Science Fiction in the Classroom

By Boutzev, Christo | UNESCO Courier, November 1984 | Go to article overview

Science Fiction in the Classroom


Boutzev, Christo, UNESCO Courier


"FIRST, of necessity, come thought, fantasy and fable. Then follow the scientific calculations. Finally, thought is crowned by achievement". This is how Konstantin Eduardovich Tsiolkovsky (1857-1935), one of the pioneers of space travel, defined the basic relationship that exists between science fiction and scientific and technological development.

In its wider sense of the creative, imaginative dreaming that foreshadows scientific achievement, science fiction, like myth, reflects the ambition to dominate nature which is as old as mankind.

Indeed, dream and rational thought, imagination and precise calculations, are interwoven in the creation of even the simplest tools or techniques, and it is not always easy to know where one ends and the other begins. For instance, those prehistoric cave drawings whose force and realism excite our admiration can be interpreted in different ways. Perhaps they were only fanciful dreams, primitive "science fiction" created by the imagination of prehistoric artists; perhaps they were projects or plans--for the manufacture of hunters' snares --drawn up by prehistoric engineers.

A project is often classed as science fiction simply because its achievement demands a higher level of technological advance than society has attained. Leonardo da Vinci designed a prototype flying machine four hundred years before the first aeroplanes appeared. His contemporaries treated his project as no more than a technical fantasy. Nobody could explain how the propeller of this remote ancestor of the helicopter would be driven, for the motor was not invented until much later.

Until a few decades ago, this was true of space flight. Because technological development was not advanced enough, it was impossible to produce rockets possessing the requisite propulsive power. But science fiction had already foreseen the decisive role of the rocket. Jules Verne had equipped his moon ship with several auxiliary rockets.

One of the major objectives of technological development is, of course, to perfect the means of production in order to increase productivity, and at first sight this seems to be a purely practical aim which has nothing to do with fantasy or the imagination. But this is a superficial view. In every technical achievement there is an initial stage of capital importance: the stage at which, drawing on the maximum available information, every possible solution is sought to a given problem, thus allowing ideas to take form. At this stage intuition, imagination and fantasy are even more important than purely technical competence. This kind of imaginative freedom was exercised in the invention of the wheel just as in the construction of the Egyptian pyramids or the first supersonic aeroplane, and it will be equally necessary for the manufacture of tomorrow's micro-computers.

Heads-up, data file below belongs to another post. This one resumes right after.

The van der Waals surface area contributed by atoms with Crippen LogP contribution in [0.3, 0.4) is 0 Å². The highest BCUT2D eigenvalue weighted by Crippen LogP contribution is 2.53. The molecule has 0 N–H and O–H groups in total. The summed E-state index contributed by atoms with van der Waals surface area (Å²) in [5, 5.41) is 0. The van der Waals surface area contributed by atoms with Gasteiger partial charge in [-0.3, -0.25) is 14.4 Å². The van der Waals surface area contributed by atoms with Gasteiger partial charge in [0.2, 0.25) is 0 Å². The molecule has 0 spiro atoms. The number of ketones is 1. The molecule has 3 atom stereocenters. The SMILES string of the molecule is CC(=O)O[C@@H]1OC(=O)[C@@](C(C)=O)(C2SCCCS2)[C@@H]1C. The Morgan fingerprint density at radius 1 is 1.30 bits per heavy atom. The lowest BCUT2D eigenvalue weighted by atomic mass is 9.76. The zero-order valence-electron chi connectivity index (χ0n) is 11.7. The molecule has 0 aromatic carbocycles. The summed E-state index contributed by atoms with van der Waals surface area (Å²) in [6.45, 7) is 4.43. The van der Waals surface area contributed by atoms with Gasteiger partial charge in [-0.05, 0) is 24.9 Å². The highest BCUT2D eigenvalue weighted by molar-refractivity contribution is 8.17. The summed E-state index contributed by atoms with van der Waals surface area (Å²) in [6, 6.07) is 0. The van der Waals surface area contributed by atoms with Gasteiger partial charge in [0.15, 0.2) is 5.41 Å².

In the engineering sciences, the inventive process is much closer to the procedure used in science fiction than is generally realized. They are two similar forms of human activity, each applied to the search for new solutions although, of course, in different contexts and perspectives. The history of technological progress includes many examples where imagination, combined with scientific knowledge, provided the seeds of new ideas and original concepts. Analysis shows that to produce any kind of machine that is to be commercially successful one must begin by examining at least fifty to sixty original ideas.

This is where science fiction can play a decisive part in technological creativity.

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